A New Nuclear Deal Won’t Stop Iranian Aggression

No longer able to claim the nuclear deal it is negotiating with Iran will be “longer and stronger” than the 2015 Joint Comprehensive Plan of Action (JCPOA), the Biden administration is now trying out the claim that the agreement will at least slow Iran’s attacks on U.S. troops.

At a March 31 press briefing, State Department spokesperson Ned Price claimed that without “the nuclear shackles of the JCPOA” in place, “rather than Iran’s proxies be subdued, we have actually seen them emboldened.” Arguing that “the effort to subdue Iran’s proxies has not worked under the strategy that we inherited,” he referred to a return to the JCPOA as “a strategy that does work, that is effective.” Earlier this year, White House Press Secretary Jen Psaki and Senator Chris Murphy (D-Conn.) similarly implied that a new deal will curb Iranian aggression.

Unfortunately, the publicly available data does not support Price’s unclear, narrow and inconsistent claims. A comprehensive examination of Iranian regional aggression before, during and after the JCPOA shows that a new deal would likely increase Iranian aggression.

“From 2012 to 2018,” Price claimed, “there were no significant attacks, there were no attacks against U.S. service members, diplomatic facilities in Iraq” by Iranian proxies. This claim, though true, is so narrow as to be meaningless or misleading.

Attacks on U.S. troops in Iraq are not the sum total of Tehran’s aggression. Iran has been engaged in a wide range of malign activity across the entire Middle East, targeting U.S. personnel, interests and partners. The Jewish Institute for National Security of America (JINSA) collected data on the major forms Iran’s regional aggression has taken—projectile strikes, naval harassment, cyberattacks, weapons tests and the kidnapping and wrongful detention of Westerners—from January 2015, before the JCPOA was adopted, to the present.

JINSA’s data reveal that, although Iran was not directly attacking U.S. troops in Iraq between 2012 and 2018, in part because Iranian-backed militias in Iraq were busy fighting ISIS, Iran was engaged in significant regional aggression—including against American personnel—during that period. For example, Iran illegally seized two U.S. naval vessels in January 2016, detaining the American sailors on board. According to the State Department’s own reporting, there were 22 incidents of Iranian watercraft engaging in “unsafe and unprofessional” behavior toward U.S. naval vessels in 2015 and another 36 instances the following year.

In fact, contrary to Price’s claim, Iranian malign activity more than doubled from 2015 to 2017.

Nor did, as Price claims, “the number of attacks from Iran-backed groups [increase by] 400 percent” between 2019 and 2020. JINSA’s data shows only a 183 percent increase in the number of specific incidents in Iraq during this period. JINSA found a 341 percent increase in the total munitions fired against American troops in Iraq, a figure closer to Price’s claim, but a different metric than the one he used.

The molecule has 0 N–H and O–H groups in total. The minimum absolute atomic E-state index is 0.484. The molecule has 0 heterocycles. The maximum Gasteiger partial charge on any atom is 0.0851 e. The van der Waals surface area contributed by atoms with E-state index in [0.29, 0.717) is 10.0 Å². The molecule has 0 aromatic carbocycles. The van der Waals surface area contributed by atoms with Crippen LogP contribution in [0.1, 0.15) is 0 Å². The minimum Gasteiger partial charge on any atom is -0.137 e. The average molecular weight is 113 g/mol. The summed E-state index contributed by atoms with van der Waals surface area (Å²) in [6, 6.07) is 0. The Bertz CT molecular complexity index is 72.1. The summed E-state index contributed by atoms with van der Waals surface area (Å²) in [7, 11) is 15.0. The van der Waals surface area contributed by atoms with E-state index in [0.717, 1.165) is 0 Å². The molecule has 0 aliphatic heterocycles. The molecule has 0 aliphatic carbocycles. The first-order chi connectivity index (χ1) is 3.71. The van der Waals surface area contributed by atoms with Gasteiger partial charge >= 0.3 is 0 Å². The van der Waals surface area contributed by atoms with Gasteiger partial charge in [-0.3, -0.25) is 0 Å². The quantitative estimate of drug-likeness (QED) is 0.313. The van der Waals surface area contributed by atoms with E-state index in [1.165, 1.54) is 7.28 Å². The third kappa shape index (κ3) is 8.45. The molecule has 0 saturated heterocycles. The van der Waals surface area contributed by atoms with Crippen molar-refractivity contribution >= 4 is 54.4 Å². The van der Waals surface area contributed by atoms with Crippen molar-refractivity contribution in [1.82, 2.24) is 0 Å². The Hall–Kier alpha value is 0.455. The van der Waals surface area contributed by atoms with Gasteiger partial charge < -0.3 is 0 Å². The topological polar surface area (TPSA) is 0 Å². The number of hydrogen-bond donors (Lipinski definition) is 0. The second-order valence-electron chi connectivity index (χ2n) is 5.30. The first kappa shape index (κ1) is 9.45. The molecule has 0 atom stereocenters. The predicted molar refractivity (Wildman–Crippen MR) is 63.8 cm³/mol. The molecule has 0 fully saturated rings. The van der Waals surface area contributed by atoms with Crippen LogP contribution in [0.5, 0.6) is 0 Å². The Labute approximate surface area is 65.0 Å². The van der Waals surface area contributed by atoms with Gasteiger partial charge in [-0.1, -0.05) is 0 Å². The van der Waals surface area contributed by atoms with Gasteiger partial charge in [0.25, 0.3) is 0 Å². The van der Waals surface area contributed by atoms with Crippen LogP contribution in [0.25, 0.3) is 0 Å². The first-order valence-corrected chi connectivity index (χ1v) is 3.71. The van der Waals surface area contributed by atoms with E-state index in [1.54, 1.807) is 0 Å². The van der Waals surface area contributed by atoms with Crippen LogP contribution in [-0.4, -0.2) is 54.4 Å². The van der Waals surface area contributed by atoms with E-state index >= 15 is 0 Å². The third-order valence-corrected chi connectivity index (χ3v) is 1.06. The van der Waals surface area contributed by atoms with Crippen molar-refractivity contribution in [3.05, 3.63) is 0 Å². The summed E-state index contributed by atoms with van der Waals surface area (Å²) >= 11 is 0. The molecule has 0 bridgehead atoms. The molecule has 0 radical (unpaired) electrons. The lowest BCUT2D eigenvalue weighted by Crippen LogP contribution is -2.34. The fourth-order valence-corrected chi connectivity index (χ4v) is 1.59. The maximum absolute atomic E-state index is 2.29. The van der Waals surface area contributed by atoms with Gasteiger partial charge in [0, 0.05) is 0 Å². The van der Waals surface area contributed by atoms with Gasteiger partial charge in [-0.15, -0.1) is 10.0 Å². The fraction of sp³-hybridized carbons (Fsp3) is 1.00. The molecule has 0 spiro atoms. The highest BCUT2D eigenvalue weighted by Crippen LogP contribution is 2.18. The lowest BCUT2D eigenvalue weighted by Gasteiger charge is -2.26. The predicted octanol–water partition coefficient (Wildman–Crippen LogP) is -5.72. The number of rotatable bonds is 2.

Price argued that Iran’s aggression “was in the aftermath of the decision to abandon the JCPOA,” “to apply the [Foreign Terrorist Organization] designation to the Iranian Revolutionary Guard Corps” and “the killing of [Qasem] Soleimani, the IRGC chief.” Yet Iranian aggression did not begin with any of these events. The greatest increases to Iranian aggression occurred during periods of diplomatic engagement under Barack Obama and Joe Biden.

After the JCPOA’s adoption in October 2015, the rate of Iranian aggression more than tripled. It also increased after President Donald Trump’s withdrawal from the JCPOA, but at a slower rate. Tehran escalated further after President Joe Biden took office promising diplomatic outreach, doubling its aggression since January 2021.

In short, while sanctions did not curb Tehran’s willingness to attack U.S. forces, interests and partners, diplomatic initiatives have only fueled them more, despite the Biden administration’s attempts to claim otherwise on the basis of partial data.

This conclusion should not come as a surprise to the White House. After all, Biden entered office acknowledging that the JCPOA was insufficient to address Tehran’s malign activity. He pledged “to strengthen and extend the nuclear deal’s provisions” and “to help partners reduce tensions and help end regional conflicts.”

Yet the outlines of the new deal do not live up to Biden’s promises. With weaker and shorter restrictions on Iran’s nuclear program, no discussion of Iran’s regional aggression and significant sanctions relief, including potentially removing the Islamic Revolutionary Guard Corps from the U.S. terrorist list, the deal will enrich Iran and facilitate further malign activity.

Despite what President Biden and his administration say, cherry picking data cannot make a new nuclear deal look rosier, or Iran less violent, than it already was.

Blaise Misztal and Ari Cicurel are Vice President for Policy and Senior Policy Analyst, respectively, at the Jewish Institute for National Security of America (JINSA).

Originally published in Newsweek.